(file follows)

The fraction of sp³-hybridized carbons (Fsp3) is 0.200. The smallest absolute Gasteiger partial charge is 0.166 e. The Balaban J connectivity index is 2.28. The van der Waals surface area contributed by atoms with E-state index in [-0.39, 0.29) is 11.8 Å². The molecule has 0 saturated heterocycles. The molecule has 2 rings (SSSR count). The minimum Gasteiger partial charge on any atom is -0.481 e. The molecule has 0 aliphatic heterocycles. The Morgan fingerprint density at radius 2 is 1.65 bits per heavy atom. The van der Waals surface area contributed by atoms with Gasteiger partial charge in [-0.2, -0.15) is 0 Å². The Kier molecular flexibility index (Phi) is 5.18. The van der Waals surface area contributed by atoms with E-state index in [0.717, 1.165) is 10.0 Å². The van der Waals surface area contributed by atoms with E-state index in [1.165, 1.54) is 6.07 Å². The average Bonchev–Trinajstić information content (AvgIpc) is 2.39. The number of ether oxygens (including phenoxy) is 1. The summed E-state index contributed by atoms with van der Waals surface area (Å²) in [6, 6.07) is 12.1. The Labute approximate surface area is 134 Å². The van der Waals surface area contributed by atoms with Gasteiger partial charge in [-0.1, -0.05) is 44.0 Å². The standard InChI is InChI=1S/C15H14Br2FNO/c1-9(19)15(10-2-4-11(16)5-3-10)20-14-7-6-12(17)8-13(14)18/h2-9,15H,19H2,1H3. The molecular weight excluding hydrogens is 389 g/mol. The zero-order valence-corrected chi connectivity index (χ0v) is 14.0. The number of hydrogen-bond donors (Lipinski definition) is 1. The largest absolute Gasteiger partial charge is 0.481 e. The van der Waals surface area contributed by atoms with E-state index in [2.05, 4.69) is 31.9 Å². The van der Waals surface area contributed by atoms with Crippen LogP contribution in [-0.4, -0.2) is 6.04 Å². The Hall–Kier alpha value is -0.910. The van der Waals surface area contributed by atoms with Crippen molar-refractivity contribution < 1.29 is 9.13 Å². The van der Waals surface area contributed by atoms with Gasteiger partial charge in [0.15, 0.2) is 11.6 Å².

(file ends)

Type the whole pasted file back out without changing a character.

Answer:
The fraction of sp³-hybridized carbons (Fsp3) is 0.200. The smallest absolute Gasteiger partial charge is 0.166 e. The Balaban J connectivity index is 2.28. The van der Waals surface area contributed by atoms with E-state index in [-0.39, 0.29) is 11.8 Å². The molecule has 0 saturated heterocycles. The molecule has 2 rings (SSSR count). The minimum Gasteiger partial charge on any atom is -0.481 e. The molecule has 0 aliphatic heterocycles. The Morgan fingerprint density at radius 2 is 1.65 bits per heavy atom. The van der Waals surface area contributed by atoms with Gasteiger partial charge in [-0.2, -0.15) is 0 Å². The Kier molecular flexibility index (Phi) is 5.18. The van der Waals surface area contributed by atoms with E-state index in [0.717, 1.165) is 10.0 Å². The van der Waals surface area contributed by atoms with E-state index in [1.165, 1.54) is 6.07 Å². The average Bonchev–Trinajstić information content (AvgIpc) is 2.39. The number of ether oxygens (including phenoxy) is 1. The summed E-state index contributed by atoms with van der Waals surface area (Å²) in [6, 6.07) is 12.1. The Labute approximate surface area is 134 Å². The van der Waals surface area contributed by atoms with Gasteiger partial charge in [-0.1, -0.05) is 44.0 Å². The standard InChI is InChI=1S/C15H14Br2FNO/c1-9(19)15(10-2-4-11(16)5-3-10)20-14-7-6-12(17)8-13(14)18/h2-9,15H,19H2,1H3. The molecular weight excluding hydrogens is 389 g/mol. The zero-order valence-corrected chi connectivity index (χ0v) is 14.0. The number of hydrogen-bond donors (Lipinski definition) is 1. The largest absolute Gasteiger partial charge is 0.481 e. The van der Waals surface area contributed by atoms with E-state index in [2.05, 4.69) is 31.9 Å². The van der Waals surface area contributed by atoms with Crippen LogP contribution in [-0.4, -0.2) is 6.04 Å². The Hall–Kier alpha value is -0.910. The van der Waals surface area contributed by atoms with Crippen molar-refractivity contribution < 1.29 is 9.13 Å². The van der Waals surface area contributed by atoms with Gasteiger partial charge in [0.15, 0.2) is 11.6 Å².